Ohio Attorney General Files Motion for Clarification
The Ohio Attorney General Filed yesterday a Motion for Reconsideration in the Ohio Supreme Court in response to the Bodyke vs, Ohio decision of June 3, 2010.
JOINT MOTION FOR RECONSIDERATION AND/OR CLARIFICATION BY
APPELLEE STATE OF OHIO AND AMICUS CURIAE OHIO ATTORNEY GENERAL
RICHARD CORDRAY (view PDF file)
In accordance with Supreme Court Practice Rules 11.2 and 14.4, the State of Ohio and the Ohio Attorney General respectfully move this Court for clarification of its June 3; 2010 decision in State v. Bodyke, 2010 Ohio Lexis 1271, 2010-Ohio-2424.
Neither the State nor the Attorney General is asking the Court to reverse its holding that two provisions in the Ohio Adam Walsh Act (“the Walsh Act”), which required the Attorney General to reclassify sex offenders who had been judicially classified under the old Megan’s Law, violate the separation-of-powers doctrine. Id. at ¶¶ 60-61. Rather, the State and the Attorney General seek clarification of the Court’s remedy-specifically, whether the Court facially invalidated R.C. 2950.031 and R.C. 2950.032, and thereby struck the provisions entirely, or whether the Court only invalidated those provisions as applied to sex offenders who had been judicially classified under Megan’s Law.
The Attorney General’s Office is moving quickly (No, they are not) to update the State’s sex-offender registry (e-SORN) to comply with the Bodyke decision. For offenders who received Megan’s Law classifications by court order before the effective date of the Walsh Act, the Office will update e-SORN to reflect the original Megan’s Law classifications and notify these offenders of the reclassification (When? ). Absent clarification from this Court, however, the Attorney General does not know what classifications to input for a significant segment of sex offenders who did not receive a Megan’s Law classification by court order.
All parties-the State and the offenders themselves-will benefit from clarification. Such a pronouncement will ensure that the Attorney General, the county prosecutors, and the county sheriffs properly implement the Court’s directive; it will provide clear notice to individual offenders as to which framework-Megan’s Law or the Walsh Act-applies to them; and it will accord the Bodyke decision the finality this Court intended.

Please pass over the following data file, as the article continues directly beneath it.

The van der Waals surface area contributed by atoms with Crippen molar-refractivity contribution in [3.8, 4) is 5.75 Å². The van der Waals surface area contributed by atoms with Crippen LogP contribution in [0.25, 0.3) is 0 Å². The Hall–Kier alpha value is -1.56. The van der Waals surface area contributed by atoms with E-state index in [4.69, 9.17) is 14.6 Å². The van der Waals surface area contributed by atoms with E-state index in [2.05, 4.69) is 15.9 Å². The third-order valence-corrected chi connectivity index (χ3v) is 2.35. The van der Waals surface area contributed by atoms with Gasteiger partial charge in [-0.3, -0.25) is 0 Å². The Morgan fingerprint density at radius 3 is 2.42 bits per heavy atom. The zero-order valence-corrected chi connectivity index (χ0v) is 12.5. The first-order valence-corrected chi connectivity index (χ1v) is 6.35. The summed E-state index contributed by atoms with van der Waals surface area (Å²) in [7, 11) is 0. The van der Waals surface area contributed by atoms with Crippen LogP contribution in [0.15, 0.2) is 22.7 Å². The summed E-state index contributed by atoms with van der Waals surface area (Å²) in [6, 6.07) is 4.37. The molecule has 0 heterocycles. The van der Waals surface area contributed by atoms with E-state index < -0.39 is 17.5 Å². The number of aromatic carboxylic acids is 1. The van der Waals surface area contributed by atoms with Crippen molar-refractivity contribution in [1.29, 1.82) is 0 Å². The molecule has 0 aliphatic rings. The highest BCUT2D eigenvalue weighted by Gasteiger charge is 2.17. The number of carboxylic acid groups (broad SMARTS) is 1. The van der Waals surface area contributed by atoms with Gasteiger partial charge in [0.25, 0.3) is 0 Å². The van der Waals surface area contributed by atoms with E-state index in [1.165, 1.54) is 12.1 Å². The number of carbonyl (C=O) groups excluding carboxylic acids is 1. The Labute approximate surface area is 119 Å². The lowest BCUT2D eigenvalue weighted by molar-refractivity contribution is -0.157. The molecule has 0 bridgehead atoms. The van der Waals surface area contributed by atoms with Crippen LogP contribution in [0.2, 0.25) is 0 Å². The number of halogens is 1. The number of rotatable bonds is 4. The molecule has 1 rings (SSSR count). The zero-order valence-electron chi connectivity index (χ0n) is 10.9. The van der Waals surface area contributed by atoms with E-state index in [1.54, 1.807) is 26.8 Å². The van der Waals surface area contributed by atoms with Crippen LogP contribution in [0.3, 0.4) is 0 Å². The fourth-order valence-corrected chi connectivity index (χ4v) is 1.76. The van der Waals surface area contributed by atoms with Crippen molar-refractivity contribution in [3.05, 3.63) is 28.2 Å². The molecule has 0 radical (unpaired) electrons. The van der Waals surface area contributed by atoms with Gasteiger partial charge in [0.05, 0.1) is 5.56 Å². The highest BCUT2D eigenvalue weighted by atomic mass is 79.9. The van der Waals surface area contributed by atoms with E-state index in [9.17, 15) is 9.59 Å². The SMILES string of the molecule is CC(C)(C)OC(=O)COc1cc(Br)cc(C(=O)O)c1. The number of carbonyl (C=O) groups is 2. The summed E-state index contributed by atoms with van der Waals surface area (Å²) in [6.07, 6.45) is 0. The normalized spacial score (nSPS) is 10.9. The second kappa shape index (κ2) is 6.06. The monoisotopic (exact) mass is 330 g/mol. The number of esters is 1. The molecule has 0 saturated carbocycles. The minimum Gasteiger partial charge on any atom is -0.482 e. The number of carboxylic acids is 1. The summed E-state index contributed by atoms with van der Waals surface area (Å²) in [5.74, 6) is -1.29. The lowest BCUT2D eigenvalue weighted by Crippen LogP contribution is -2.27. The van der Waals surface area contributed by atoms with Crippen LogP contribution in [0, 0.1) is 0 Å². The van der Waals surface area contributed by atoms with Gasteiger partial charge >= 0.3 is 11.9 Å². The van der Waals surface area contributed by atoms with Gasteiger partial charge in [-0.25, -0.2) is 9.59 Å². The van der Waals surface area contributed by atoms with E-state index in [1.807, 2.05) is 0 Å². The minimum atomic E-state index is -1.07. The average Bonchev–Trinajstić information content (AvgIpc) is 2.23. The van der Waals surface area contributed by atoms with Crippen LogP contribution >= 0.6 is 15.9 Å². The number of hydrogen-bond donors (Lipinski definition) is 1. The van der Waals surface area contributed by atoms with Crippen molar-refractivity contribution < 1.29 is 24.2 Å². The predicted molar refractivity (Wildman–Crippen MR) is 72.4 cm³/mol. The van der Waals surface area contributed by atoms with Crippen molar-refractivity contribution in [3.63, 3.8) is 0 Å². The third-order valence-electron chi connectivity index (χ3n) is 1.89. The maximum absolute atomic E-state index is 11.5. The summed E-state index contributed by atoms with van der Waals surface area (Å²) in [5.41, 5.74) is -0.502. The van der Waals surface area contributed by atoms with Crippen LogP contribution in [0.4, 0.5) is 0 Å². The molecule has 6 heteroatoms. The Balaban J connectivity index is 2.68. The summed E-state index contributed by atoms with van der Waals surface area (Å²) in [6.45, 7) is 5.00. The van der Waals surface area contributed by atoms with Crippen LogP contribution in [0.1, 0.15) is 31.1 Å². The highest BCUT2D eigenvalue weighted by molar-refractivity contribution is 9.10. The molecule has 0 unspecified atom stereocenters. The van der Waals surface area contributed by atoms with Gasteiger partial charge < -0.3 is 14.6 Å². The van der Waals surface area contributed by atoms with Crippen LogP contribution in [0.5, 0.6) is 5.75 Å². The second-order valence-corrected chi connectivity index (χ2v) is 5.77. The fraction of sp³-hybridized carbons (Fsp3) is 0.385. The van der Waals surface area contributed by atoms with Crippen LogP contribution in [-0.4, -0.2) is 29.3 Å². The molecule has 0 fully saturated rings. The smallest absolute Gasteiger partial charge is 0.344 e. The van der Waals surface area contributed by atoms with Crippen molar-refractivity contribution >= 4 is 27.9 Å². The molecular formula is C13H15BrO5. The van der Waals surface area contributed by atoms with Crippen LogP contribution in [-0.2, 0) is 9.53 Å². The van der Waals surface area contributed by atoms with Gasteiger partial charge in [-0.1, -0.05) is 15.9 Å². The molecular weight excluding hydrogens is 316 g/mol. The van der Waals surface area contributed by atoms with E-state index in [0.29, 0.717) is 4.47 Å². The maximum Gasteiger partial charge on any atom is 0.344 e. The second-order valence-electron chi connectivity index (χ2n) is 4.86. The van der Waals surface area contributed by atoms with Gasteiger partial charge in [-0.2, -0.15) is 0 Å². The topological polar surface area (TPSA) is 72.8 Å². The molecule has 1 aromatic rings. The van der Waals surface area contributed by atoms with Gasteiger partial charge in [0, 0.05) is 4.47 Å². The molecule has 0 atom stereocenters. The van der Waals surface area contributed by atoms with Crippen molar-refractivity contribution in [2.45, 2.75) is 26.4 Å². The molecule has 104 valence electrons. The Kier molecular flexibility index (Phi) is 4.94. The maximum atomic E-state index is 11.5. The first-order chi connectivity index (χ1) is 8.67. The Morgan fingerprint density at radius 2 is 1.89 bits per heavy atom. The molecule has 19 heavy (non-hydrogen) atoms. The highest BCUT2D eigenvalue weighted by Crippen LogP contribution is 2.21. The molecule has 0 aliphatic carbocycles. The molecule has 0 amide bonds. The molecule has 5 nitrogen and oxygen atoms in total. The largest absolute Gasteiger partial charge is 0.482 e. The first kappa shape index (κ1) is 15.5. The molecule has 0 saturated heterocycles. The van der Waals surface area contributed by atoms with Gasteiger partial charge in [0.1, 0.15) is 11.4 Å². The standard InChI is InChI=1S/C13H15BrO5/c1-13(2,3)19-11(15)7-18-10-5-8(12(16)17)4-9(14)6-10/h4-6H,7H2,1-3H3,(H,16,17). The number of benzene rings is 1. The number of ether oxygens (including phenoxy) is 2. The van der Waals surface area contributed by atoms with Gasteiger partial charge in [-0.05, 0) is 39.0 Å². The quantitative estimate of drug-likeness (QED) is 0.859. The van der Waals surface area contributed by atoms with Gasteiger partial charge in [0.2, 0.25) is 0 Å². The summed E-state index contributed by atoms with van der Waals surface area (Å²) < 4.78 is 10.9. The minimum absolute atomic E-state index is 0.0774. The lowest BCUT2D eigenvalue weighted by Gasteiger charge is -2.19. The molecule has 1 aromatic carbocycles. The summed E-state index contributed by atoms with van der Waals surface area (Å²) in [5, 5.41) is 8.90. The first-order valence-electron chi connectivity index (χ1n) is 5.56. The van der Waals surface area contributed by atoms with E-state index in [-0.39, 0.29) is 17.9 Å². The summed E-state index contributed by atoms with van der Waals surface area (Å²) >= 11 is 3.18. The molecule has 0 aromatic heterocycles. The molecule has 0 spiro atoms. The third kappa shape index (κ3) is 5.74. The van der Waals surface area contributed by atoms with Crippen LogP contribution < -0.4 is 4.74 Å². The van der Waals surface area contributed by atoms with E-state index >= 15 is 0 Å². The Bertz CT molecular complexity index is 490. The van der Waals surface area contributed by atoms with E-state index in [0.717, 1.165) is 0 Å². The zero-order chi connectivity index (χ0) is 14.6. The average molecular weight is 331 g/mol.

I am told by the Ohio Public Defender’s office that this request for clarification is with regard to those who went to prison before Megan’s Law was effective (so, before July 1, 1997) and were released after Senate Bill 10 went into effect (so, after July 1, 2007). Those people would never have been classified under Megan’s Law, so they didn’t have a prior judicial order classifying them under the Megan’s Law, risk-based system. Since the language in Bodyke talks about prior judicial orders, the AG’s office is asking the Court to clarify how the Bodyke decision should affect this group of people.
To understand this motion, know the following sub-groups discussed in this motion (pages 6-8):
Group A: “Offenders who were sentenced between July 1, 1997 and July 1, 2007. Bodyke unquestionably applies to this first class of offenders. These individuals received a Megan’s Law classification “by court order,” and had their status under Megan’s
Law “adjudicated by a court and made the subject of a final order.” Under Bodyke, this group of offenders may not be reclassified under the Walsh Act. Rather, their Megan’s Law classifications remain in effect.”
Group B: “Offenders who were incarcerated before July 1, 1997, and who were released
before July 1, 2007. These individuals may not have received a formal order from a court specifying their Megan’s Law classification.”
Group C: “C. Offenders who were incarcerated before July 1, 1997, and who were released after July 1, 2007. These are offenders who were incarcerated before July 1, 1997 and therefore did not receive a Megan’s Law classification at the time of sentencing”